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Her face lit up as she talked about the projects and possibilities this new school year brings, as a member of the inaugural cohort of the Agriculture-Entrepreneurship program. Eva Martin, a sophomore from Ione, Oregon, expressed her passion for community outreach. “I grew up in FFA [Future Farmers of America]; I love being able to teach, inform, and inspire others about what agriculture is and means.”
The new Agriculture-Entrepreneurship degree at Eastern has already received widespread support from those recognizing the niche this program fills. Both Northwest Farm Credit Services and the Harry A. Merlo Foundation provided generous programmatic and scholarship donations to launch the program forward from the start.
“Our purpose at Northwest Farm Credit Services is to improve lives in the communities where we work and raise our families. The agriculture industry plays such a vital role in the U.S. economy – even globally – and this program directly impacts our local communities as a part of that global system. This new Agriculture-Entrepreneurship program broadens opportunities – and perspectives – for students in exciting ways,” said Brent Fetsch, Oregon President at Northwest Farm Credit Services. “This program is the opportunity for EOU to continue making education more accessible to more students. Someday these student will be our employees, customers, or informed voters, which is why we’re proud to invest in this program as well as directly investing in eastern Oregon. We’re excited to see the ongoing growth and hope our investment is followed by others, both from the agriculture industry and private sector in support of making education accessible.”
“These donations for the program truly meant everything to being able to start where we are. We are able to purchase lab equipment for hands-on field work. We are sending students on robust port tours. We awarded $30,000 of renewable scholarships. These are essential tools of the program to help convey the bigger picture of agriculture to our students,” Mueller said.
This program is experiential learning with hands-on activities in all of the classes and coursework. Students are scheduled to be in the field, working on tangible projects across campus, as well as throughout the community. But, in order to do so, resources are required. “We’ve already received so much support from Northwest Farm Credit Services and the Merlo Foundation – and we continue to apply for additional grant funding,” Mueller said. “We’re purchasing a mobile agriculture logistics unit – a self-contained field classroom with a variety of data collection tools and equipment. This will enable us to get students into the communities for real-world research. We’re also looking at hosting ‘boot camps’ for junior high and high school students. I’m excited for the possibility of hosting Ag academies for K-12 teachers to incorporate agriculture into their curriculums.”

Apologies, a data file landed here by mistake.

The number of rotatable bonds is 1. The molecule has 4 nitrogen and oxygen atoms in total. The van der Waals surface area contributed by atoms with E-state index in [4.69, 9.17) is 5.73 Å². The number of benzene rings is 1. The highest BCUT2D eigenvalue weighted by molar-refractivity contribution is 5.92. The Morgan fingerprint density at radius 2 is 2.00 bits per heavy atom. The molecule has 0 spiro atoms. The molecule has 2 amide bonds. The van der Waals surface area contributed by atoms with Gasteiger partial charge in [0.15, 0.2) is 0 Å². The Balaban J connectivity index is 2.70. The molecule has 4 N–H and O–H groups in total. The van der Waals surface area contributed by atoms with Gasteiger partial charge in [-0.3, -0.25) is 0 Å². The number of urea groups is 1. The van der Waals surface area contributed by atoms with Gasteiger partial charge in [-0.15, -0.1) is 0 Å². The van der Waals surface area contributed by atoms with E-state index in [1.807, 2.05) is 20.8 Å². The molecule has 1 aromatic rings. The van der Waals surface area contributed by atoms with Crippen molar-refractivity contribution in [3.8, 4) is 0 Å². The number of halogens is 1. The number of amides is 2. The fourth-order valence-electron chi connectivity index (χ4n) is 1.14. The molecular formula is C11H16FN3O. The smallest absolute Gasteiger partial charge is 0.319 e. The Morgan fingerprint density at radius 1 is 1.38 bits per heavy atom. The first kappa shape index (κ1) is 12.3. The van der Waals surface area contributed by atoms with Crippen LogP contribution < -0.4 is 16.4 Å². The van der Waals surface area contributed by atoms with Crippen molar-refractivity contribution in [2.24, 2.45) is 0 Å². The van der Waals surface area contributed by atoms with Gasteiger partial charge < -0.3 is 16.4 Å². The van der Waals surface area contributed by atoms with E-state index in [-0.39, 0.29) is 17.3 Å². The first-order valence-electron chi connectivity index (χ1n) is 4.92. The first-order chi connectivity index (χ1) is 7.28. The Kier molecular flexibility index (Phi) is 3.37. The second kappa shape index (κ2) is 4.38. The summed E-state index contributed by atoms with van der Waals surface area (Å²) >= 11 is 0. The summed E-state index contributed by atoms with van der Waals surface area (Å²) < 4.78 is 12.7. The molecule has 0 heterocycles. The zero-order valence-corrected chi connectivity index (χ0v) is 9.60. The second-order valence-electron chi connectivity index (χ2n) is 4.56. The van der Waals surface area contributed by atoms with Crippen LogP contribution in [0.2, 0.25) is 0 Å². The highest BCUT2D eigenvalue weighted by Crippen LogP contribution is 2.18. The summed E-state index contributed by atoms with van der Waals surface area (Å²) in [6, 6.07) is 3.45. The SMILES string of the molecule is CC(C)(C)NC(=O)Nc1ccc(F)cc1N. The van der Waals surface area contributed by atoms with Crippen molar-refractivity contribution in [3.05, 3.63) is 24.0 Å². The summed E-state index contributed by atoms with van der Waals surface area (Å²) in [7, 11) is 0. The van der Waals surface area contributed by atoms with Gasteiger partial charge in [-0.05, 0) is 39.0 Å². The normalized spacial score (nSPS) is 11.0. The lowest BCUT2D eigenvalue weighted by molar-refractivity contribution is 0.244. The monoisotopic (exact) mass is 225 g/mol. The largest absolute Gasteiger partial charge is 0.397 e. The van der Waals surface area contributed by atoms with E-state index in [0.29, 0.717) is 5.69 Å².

“I’m so excited for this upcoming year,” Martin said of the start of the program, as a member of the first cohort. “We have the opportunity to really focus on our community outreach and giving back. I think it’s really important because there are so many people out there who are willing to donate. Donors see there are hardworking students who are willing to do what it takes – we’re working hard for them because of what they have already done for us.”
The Agriculture-Entrepreneurship degree is designed to meet the needs of the agriculture industry. Whether students return home to run their family’s farm or ranch, pursue work in public policy, find employment with a large-scale firm, or any other opportunity within the supply chain. “The feeling is absolutely incredible – we are providing a degree for students in agriculture which has the potential to help them find their long-term career path; even if they don’t come with a background in agriculture, they can still find so many great career opportunities,” Mueller said.
But, the program isn’t at full fruition yet. “Long-term, I would love to have an agriculture innovation-entrepreneurship center – maybe even a new facility on campus – where students will develop their own entrepreneurial projects,” Mueller envisioned. “For capstone projects or personal passions, students can give more meaning and feeling to their degree, while we bring in actual connections to outside entities as they pursue these real projects.”
“The community, our partners, and our stakeholders are excited about this program. They are supportive and really want to see it succeed,” Mueller said of his outreach efforts. “To me, the one thing which has truly warmed my heart is the amount of positive community feedback we’ve received – and that’s just the start.”
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